Blog / 2018 / November
November 30, 2018
A growing body of research shows that there’s a strong connection between sleep deprivation and addiction among teens.
November 28, 2018
Finding joy may not feel as effortless as those not affected by addiction, but it is possible. You can still enjoy the holidays whether you are coping with addiction in your family or not.
November 27, 2018
You may assume that your parents’ over-the-counter medication is safer and less addictive … but that isn’t necessarily true.
November 21, 2018
Hope Academy students expressed what they're grateful for during a Thanksgiving meal at the school.
November 16, 2018
On Friday, Nov. 16, Hope Academy students and staff took time to share a Thanksgiving meal and reflect on what they're grateful for.
November 13, 2018
This article provides parents of drug or alcohol addicted children with information and resources about the who/what/when/where and how to solve the problem.
November 12, 2018
Anxious teens are at heightened risk for a host of long-term problems, including depression, substance abuse and suicide.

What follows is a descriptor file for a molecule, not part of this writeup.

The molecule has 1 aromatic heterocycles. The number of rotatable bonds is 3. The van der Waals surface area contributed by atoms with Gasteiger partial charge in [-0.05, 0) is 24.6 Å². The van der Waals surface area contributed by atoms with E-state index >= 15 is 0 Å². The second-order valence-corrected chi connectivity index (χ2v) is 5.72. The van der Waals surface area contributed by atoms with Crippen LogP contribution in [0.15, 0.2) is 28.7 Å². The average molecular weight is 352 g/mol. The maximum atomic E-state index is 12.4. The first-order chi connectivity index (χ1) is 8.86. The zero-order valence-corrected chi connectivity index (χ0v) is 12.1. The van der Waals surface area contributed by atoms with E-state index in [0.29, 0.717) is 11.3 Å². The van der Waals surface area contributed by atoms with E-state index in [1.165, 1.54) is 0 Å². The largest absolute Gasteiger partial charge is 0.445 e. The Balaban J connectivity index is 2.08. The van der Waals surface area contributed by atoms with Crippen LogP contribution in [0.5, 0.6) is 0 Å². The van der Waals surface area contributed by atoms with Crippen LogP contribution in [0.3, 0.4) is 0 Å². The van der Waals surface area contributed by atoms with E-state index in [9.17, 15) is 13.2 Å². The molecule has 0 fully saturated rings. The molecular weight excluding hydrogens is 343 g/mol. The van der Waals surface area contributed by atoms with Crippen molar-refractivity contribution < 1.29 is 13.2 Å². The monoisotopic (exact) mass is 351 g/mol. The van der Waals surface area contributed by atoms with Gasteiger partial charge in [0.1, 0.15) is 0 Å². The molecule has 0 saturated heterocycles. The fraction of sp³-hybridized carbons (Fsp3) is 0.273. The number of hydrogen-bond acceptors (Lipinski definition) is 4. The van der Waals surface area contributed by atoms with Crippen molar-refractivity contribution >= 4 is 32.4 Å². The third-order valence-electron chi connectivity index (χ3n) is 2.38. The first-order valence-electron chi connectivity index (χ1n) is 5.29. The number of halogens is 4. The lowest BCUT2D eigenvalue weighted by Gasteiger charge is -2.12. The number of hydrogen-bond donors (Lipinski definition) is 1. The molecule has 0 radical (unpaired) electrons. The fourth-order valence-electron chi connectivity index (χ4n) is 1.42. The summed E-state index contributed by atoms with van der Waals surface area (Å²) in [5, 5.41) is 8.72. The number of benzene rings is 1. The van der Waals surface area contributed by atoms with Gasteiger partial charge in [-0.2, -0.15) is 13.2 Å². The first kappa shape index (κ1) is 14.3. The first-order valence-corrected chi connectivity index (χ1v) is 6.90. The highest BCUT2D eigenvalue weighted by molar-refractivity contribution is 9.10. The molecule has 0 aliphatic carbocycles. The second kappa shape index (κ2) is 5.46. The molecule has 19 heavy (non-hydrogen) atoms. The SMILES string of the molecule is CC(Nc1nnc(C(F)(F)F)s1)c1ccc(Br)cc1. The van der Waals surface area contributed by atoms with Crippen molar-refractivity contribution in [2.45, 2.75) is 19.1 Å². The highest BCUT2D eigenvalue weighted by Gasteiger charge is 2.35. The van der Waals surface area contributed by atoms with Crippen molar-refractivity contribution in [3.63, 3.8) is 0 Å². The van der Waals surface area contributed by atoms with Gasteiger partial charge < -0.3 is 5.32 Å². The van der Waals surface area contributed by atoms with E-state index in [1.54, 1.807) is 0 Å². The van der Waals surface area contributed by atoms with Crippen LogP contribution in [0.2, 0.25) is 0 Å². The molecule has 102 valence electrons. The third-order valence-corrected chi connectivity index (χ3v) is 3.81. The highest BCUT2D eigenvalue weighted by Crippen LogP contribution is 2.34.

November 9, 2018
Not only has it turned out that e-cigarettes don’t really help people quit smoking, they are being marketed to youth, and youth are buying them.
November 7, 2018
We can make a difference in preventing teenage substance use from developing into a lifelong disorder, but we must collectively stop treating underage drinking and drug use as healthy experimentation or a rite of passage.
November 6, 2018
The commissioner of the Indiana State Department of Health recently sent a letter to school administrators regarding the widespread use of e-cigarettes among Indiana youth along with information on free resources to address the issue.
November 5, 2018
Here's a refresher course for parents on the realities of adolescent mental health, along with a guide to symptoms of a mental health condition to be aware of.
November 1, 2018
Could your teen be on the way to daily drug use? If you notice one or more of these seven signs of teen drug use in your child, it’s time to have a conversation with him or her and seek treatment if necessary.